As the opioid epidemic continues to plague communities across Georgia and the nation, the medical community has shown a renewed interest in multimodal pain management in the perioperative area — that is, the time period of a patient’s surgical procedure.
Different multimodal pain management protocols and techniques are being utilized in the immediate postoperative period, such as enhanced recovery after surgery (ERAS), non-opioid medications, stress reduction on the body and regional anesthetic to control pain.
In March, Augusta University’s College of Nursing welcomed adjunct faculty Eddie Thomas for a Block Day visit — a workshop at which students learn the various nerve block techniques used in surgery. Thomas serves as the director of clinical education for NorthStar Anesthesia and works with students at multiple sites, including Wellstar West Georgia Medical Center, Phoebe Sumter Medical Center and Summit Bone and Joint.
Second-year nursing anesthesia students took part in a hands-on, small group crash course in head-to-toe regional anesthesia techniques and point-of-care ultrasound (PoCUS). Techniques ranged from the longtime practices of interscalene and adductor canal blocks to newer techniques such as erector spinae blocks.
They went extensively through PoCUS scans that can be incorporated at the bedside, such as gastric ultrasounds to measure and assess gastric contents and multiple transthoracic views of the heart to assess cardiac function quickly prior to delivering an anesthetic.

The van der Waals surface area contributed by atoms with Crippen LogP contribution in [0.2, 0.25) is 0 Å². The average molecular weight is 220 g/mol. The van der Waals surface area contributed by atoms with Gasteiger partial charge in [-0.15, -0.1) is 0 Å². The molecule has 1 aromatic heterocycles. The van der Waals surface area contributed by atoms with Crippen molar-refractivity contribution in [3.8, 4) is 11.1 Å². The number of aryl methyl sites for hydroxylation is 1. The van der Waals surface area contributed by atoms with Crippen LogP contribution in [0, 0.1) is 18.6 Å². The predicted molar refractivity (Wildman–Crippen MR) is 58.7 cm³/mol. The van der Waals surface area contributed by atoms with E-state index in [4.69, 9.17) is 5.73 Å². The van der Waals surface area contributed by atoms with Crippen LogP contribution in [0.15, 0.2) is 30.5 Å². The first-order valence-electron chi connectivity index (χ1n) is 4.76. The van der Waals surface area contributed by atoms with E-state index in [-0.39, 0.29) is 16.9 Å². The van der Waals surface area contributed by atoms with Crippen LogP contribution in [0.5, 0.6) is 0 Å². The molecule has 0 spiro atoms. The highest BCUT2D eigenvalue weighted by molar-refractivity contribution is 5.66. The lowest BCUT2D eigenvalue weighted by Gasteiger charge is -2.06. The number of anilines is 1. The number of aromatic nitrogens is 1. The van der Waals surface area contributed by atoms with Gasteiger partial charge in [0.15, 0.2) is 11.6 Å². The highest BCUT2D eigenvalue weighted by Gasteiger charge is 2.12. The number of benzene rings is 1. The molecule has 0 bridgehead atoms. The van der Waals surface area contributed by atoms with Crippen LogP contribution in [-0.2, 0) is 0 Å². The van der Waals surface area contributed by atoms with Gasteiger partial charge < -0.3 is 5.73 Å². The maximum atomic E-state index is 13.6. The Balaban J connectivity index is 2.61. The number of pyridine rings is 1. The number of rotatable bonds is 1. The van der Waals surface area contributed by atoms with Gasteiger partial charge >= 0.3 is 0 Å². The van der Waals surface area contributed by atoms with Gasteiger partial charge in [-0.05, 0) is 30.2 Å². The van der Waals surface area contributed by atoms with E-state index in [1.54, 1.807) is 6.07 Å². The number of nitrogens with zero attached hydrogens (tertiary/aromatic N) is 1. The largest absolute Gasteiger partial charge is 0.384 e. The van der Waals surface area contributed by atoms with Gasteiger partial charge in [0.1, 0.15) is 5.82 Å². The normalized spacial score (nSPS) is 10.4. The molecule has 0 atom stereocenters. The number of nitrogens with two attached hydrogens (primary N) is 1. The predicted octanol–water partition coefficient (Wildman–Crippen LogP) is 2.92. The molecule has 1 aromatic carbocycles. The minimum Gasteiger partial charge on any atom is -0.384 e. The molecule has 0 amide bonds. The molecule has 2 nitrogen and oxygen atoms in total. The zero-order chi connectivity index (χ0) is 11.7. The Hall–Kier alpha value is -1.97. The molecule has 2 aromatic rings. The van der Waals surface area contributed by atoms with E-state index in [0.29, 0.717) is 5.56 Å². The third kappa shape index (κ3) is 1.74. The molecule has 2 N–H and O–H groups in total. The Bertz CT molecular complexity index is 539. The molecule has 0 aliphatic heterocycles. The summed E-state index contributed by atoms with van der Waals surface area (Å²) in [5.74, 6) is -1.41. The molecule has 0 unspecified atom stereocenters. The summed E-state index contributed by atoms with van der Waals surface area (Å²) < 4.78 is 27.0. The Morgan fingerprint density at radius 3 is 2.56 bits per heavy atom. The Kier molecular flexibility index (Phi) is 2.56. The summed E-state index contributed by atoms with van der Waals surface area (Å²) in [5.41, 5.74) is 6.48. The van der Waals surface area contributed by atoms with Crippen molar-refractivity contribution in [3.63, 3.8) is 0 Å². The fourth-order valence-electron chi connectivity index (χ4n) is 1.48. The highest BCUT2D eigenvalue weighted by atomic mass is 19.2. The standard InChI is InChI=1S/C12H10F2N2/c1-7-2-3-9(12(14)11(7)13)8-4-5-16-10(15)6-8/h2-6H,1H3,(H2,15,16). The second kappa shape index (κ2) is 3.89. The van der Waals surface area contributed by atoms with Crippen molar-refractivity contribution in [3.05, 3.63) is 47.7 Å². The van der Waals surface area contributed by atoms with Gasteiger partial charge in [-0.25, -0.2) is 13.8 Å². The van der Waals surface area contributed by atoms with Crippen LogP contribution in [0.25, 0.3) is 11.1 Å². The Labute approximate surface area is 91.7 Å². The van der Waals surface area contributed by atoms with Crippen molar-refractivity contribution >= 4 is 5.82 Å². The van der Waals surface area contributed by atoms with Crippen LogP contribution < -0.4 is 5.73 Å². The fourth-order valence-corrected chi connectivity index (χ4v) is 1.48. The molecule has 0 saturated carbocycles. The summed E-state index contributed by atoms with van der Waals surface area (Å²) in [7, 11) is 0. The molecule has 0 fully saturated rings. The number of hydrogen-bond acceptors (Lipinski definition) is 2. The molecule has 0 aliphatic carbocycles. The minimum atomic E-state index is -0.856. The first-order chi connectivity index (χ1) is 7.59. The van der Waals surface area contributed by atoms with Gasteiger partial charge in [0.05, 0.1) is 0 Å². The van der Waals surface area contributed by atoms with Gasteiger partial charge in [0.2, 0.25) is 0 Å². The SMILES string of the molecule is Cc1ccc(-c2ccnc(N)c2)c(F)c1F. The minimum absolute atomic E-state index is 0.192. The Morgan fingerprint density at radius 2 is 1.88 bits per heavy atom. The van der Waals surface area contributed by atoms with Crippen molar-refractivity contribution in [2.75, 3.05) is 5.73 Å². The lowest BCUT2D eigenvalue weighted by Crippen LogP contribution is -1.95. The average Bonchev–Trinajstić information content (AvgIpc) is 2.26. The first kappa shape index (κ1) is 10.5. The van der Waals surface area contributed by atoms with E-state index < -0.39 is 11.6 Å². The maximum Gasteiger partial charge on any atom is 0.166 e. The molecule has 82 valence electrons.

“The Block Day with Eddie was an all-around amazing experience. The ability to have hands-on instruction greatly enhanced our time spent learning about ultrasound and the regional blocks,” second-year student Kylie Guy said. “It formed a great basis for our knowledge about blocks and sparked excitement for our future clinical experiences.”
Through the college’s partnership with SonoSite, a portable ultrasound company, the students were able to use the latest advancements in technology. Thomas led demonstrations utilizing the equipment and students were able to practice on one another. Additionally, students practiced needle placement on blocks of meat to simulate human tissue.
Patrick Thomas, a third-year student, returned from clinical rotations to participate in Block Day, stating “it really increased my confidence in the ability to properly identify anatomy targets.”
As these new regional anesthesia techniques emerge in practice, AU’s Nursing Anesthesia Program is ensuring the newest CRNAs have the knowledge, skill and expertise to deliver these anesthetics to patients.
“Block Day and regional anesthesia knowledge are vital to the future of anesthesia practice,” said Will Howell, a recent DNP graduate and practicing CRNA. “Augusta University is lucky to have Eddie Thomas come and educate our nurse anesthesia residents on this topic. They’re ready to enter the clinical setting and put this into practice.”